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The Fargo forum and daily republican. [volume] (Fargo, N.D.) 1894-1957, June 10, 1914, Image 1

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pair tonight and Thursday some
what cooler tonight.
St. John, N.
Orono, Maine, June 10.—Vice Presi
dent Marshall delivering the principal
address at the University of Maine
commencement urged the absolute ne
cessity of an education for all young
men, saying in part:
"Slight knowledge will not enable
the young man to assume the manage
ment of life's affairs. In the re
pressive conflict of labor and capital,
he cannot assume that either prop
erty or labor is everything without
tending to establish a peon class in
America or an oligarchy of wealth.
Complete knowledge may convince him
that it will be better for the republic
to be controlled by neither of these
"In I860 we had," continued Mar
shall, "a republic where labor was sat
isfied, where respect for religion and
reverence for law and order and more
sincere attachment for the constitution
were strong. In that year the propor
tion of the annual wealth created in states' dutieB.'
6 II
!ndon, June 10.—The elusive Mrs.
Emmeline Pankhurst, militant suf-
Her plan of escape is said by the
police to have been cleverly conceal
ed, but the details were not made pub
lic'. The ingenuity of the women, and
their abiiity to circumvent the train
ed brains of Scotland yards whenever
circumstances demand a real contest
of wits is giving cause for keen
anxiety at police headquarters.
on the offices of the Wom-
t-ns' Social and Political union yester
day, like the previous one early in
may, did not produce the results ex
pected by the police who today plain
ly showed their disappointment. The
documents seized revealed few names
of public interest.
Chief Inspector McBrien said the
published reports of disclosures during
the raid that members of the royal
family including the prince of Wales
'had contributed funds to militants
were absolutely groundless.
A resolution strongly condemning
militancy and demanding urgent ac
tion by the government to stop the
reign of anarchy was adopted by a
large majority of the conference of
the Womens' Liberal federation, now
In session here.
8-30 a m—
0 Lives
in Storm Last
... B., une 10.—More than 100 lives were lost in the
etorm which swept the Bay of Chaleur Thursday and Friday of last
Week, aocording to much belated reports reoeived here. Advices J1"0''0
outlying places along th© N®w Brunswick and Quebeo coasts of tno
bay may add to the total.
Accounts brought in by fishing vessels which lived through tne
blow, show that the wind blew with terrifio force. Captain Samuel
Warren estimates the blast at 150 miles per hour at times. Many
sohooners and boats are missing from the Caraquet, St. Simone
•nd 8hippegan fleets. From Paspediac, Quebec, oomes word *Pa*
thirty boats have been lost with.their crew. Five boats were picked
up near Shippegan. The bodies of nearly a score Caraquet fisher
man have been r«covered.
Education Urged
the country by the joint efforts of la
bor and capital was
Saturday, June 13.
to labor
three-fourths to capital. Sixty
years later the proportion changed to
less than one-fifth to labor and more
than four-fifths to capital. This dis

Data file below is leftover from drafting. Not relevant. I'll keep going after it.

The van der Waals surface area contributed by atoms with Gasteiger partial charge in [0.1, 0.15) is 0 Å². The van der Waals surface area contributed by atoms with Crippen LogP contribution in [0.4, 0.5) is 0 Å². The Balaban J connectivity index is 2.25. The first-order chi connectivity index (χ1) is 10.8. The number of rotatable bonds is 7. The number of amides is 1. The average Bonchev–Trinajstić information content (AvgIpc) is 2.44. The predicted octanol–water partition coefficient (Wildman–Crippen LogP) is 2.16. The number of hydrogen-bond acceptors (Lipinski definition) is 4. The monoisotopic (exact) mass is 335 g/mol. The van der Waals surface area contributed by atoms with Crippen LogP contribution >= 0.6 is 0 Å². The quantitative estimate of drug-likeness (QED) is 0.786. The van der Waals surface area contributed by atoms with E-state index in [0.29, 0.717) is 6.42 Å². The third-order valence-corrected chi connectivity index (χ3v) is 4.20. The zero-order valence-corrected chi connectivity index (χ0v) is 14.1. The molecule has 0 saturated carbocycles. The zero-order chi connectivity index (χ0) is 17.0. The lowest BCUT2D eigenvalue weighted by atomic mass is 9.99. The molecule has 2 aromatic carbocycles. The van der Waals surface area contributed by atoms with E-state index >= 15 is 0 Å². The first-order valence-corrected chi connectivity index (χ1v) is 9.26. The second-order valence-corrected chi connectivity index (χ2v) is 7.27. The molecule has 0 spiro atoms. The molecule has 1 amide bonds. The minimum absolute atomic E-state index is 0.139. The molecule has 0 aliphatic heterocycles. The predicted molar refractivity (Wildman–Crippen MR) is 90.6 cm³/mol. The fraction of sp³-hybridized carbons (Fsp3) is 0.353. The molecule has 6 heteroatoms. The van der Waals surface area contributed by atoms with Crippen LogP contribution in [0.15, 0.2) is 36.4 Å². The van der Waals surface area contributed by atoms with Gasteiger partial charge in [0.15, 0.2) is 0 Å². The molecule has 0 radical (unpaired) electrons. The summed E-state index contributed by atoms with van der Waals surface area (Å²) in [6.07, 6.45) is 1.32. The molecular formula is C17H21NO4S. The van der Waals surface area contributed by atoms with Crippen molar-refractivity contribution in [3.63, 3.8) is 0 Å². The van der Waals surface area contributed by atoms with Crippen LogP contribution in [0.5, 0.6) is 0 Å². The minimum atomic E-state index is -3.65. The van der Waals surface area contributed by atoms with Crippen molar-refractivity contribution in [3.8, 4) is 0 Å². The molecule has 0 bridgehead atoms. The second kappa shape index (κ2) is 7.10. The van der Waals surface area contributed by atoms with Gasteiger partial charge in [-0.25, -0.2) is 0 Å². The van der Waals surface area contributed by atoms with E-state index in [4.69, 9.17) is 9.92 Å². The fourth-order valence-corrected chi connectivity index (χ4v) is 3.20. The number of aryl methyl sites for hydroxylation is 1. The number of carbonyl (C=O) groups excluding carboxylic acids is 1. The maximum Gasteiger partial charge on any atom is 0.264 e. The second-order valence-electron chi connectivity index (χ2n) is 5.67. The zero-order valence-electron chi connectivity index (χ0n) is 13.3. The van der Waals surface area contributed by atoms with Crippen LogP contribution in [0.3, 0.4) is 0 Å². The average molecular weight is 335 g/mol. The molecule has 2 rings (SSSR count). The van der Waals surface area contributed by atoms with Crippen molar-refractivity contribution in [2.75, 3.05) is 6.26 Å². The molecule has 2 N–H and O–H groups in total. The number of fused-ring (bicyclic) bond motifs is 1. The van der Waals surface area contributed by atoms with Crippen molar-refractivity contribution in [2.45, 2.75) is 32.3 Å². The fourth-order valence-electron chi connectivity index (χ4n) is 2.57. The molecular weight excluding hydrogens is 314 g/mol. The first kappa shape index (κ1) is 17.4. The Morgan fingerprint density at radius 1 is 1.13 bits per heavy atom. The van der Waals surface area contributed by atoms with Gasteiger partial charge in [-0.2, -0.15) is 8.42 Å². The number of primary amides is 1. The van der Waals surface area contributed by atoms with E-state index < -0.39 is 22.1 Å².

proportion, to my
has much to
do with the present discontent.
"Usurious interest is no more, but
usurious profit has taken its place.
The young man in assuming leadership
must create a public opinion and de
velop a moral sentiment against the
usurious profit as against usurious in
terest. I dare the prediction that the
railroads of the country would wel
come a permanent 5 per cent accumu
lative profit in exchange for their
great profit and the doubt, risk and
abuse which come with it.
"Subjects which formerly were of
purely state cognizance have become
of common interest between the states
and the doctrine of states' rights must
be supplemented by the doctrine of
Washington, June 10,—The
dent and Bryan conferred on
fragette leader, again succeeded dur- Mexican situation. As Bryan was leav
ing the night in evading the police
who were watching closely the house
In Grosvenor square from which she
recently has been conducting a cam
paign against the members of the
royal family at Buckingham palace
and other places.
ing the White House he was asked
whether the liner Antilla will unload
her cargo of arms and ammunition at
"I cannot discuss the Antilla at this
time" said Bryan.
When asked concerning John Lind*s
return to his home in Minnesota
Bryan said:
"Mr. Lind has merely gone home on
business. He will return. He could
be spared better at this time than
hitherto and consequently has gone
west on a short business trip."
Secretary Daniels said he had
neither sent nor received any informa
tion on the Antilla.
Steve Poleanskl was this afternoon
sentenced by Judge Amldon to serve
three yearB in the Federal prison at
Leavenworth. Poleanski was yester
day indicted by the grand jury on the
charge of entering a Great Northern
freight car carrying Interstate ship
ments, with intent to commit larceny.
He plead guilty to the charge and the
sentence was imposed.
Thursday, June 11«
8:15 p. m^Conservatory Concert Presbyterian Church
Friday, June 12.
00 p. m.—Class Day Academy Campus
8:00 p. m.—Graduation Exercises of Academy
2*00 p. m.—Fargo College Day Stadium
8 00
m.—Freshmen Declamatory Contest and Concert
Sunday, June 14.
10s gA a. m.—Baccalaureate Sermon, First Congregational Church
Rev. R. A. Beard, D. D.
8*M P. ». Address to Christian Associations .... Presbyterian Church
Rev. Thomas J» Graham.
Monday, June ISk
9:30 a. m**—Extempore Speaking Contest
12:00 Alumni Banquet .'•»•
2:00 p. m.—Senior Class Day Program .........i..
6:30 p. m.—Citizens' Banquet
Address—Hon. James A. Macdonald, L. L. D.
Tuesday, ^une 16.
8:30 a. m—Meeting of Trustees
1:00 p. m.—Commencement Banquet ..... First Congregational Church
It is the good fortune of Fargoans i an institution with 2,600 students. As
to hear from time to time eminent1 ~s*u
men, leaders in the several walks of